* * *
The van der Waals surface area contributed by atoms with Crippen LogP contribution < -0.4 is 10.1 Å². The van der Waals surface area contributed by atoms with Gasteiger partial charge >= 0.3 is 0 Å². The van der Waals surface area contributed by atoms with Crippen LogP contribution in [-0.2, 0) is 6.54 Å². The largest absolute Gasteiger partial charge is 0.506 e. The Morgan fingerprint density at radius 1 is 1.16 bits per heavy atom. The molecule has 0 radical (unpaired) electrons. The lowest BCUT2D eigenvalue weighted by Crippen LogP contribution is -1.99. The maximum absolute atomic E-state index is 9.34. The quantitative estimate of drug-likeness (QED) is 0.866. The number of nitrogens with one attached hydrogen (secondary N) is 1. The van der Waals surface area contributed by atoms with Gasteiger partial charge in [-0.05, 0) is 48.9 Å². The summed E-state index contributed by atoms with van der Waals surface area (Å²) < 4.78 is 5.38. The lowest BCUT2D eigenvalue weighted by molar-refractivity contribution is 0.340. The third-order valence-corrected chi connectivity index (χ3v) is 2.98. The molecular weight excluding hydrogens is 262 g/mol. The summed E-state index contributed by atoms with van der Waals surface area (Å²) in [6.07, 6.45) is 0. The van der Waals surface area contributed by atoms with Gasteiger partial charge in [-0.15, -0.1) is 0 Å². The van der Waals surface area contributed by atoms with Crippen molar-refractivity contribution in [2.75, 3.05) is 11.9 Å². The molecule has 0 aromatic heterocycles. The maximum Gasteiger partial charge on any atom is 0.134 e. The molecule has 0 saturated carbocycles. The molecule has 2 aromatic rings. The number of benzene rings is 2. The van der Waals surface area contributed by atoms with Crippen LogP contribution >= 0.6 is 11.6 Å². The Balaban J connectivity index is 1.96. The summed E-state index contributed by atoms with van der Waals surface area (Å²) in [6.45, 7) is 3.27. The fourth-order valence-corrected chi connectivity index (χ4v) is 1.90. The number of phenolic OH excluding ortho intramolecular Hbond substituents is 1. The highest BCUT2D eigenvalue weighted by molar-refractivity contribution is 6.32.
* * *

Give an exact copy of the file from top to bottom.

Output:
The van der Waals surface area contributed by atoms with Crippen LogP contribution < -0.4 is 10.1 Å². The van der Waals surface area contributed by atoms with Gasteiger partial charge >= 0.3 is 0 Å². The van der Waals surface area contributed by atoms with Crippen LogP contribution in [-0.2, 0) is 6.54 Å². The largest absolute Gasteiger partial charge is 0.506 e. The Morgan fingerprint density at radius 1 is 1.16 bits per heavy atom. The molecule has 0 radical (unpaired) electrons. The lowest BCUT2D eigenvalue weighted by Crippen LogP contribution is -1.99. The maximum absolute atomic E-state index is 9.34. The quantitative estimate of drug-likeness (QED) is 0.866. The number of nitrogens with one attached hydrogen (secondary N) is 1. The van der Waals surface area contributed by atoms with Gasteiger partial charge in [-0.05, 0) is 48.9 Å². The summed E-state index contributed by atoms with van der Waals surface area (Å²) < 4.78 is 5.38. The lowest BCUT2D eigenvalue weighted by molar-refractivity contribution is 0.340. The third-order valence-corrected chi connectivity index (χ3v) is 2.98. The molecular weight excluding hydrogens is 262 g/mol. The summed E-state index contributed by atoms with van der Waals surface area (Å²) in [6.07, 6.45) is 0. The van der Waals surface area contributed by atoms with Gasteiger partial charge in [-0.15, -0.1) is 0 Å². The van der Waals surface area contributed by atoms with Crippen molar-refractivity contribution in [2.75, 3.05) is 11.9 Å². The molecule has 0 aromatic heterocycles. The maximum Gasteiger partial charge on any atom is 0.134 e. The molecule has 0 saturated carbocycles. The molecule has 2 aromatic rings. The number of benzene rings is 2. The van der Waals surface area contributed by atoms with Crippen LogP contribution >= 0.6 is 11.6 Å². The Balaban J connectivity index is 1.96. The summed E-state index contributed by atoms with van der Waals surface area (Å²) in [6.45, 7) is 3.27. The fourth-order valence-corrected chi connectivity index (χ4v) is 1.90. The number of phenolic OH excluding ortho intramolecular Hbond substituents is 1. The highest BCUT2D eigenvalue weighted by molar-refractivity contribution is 6.32.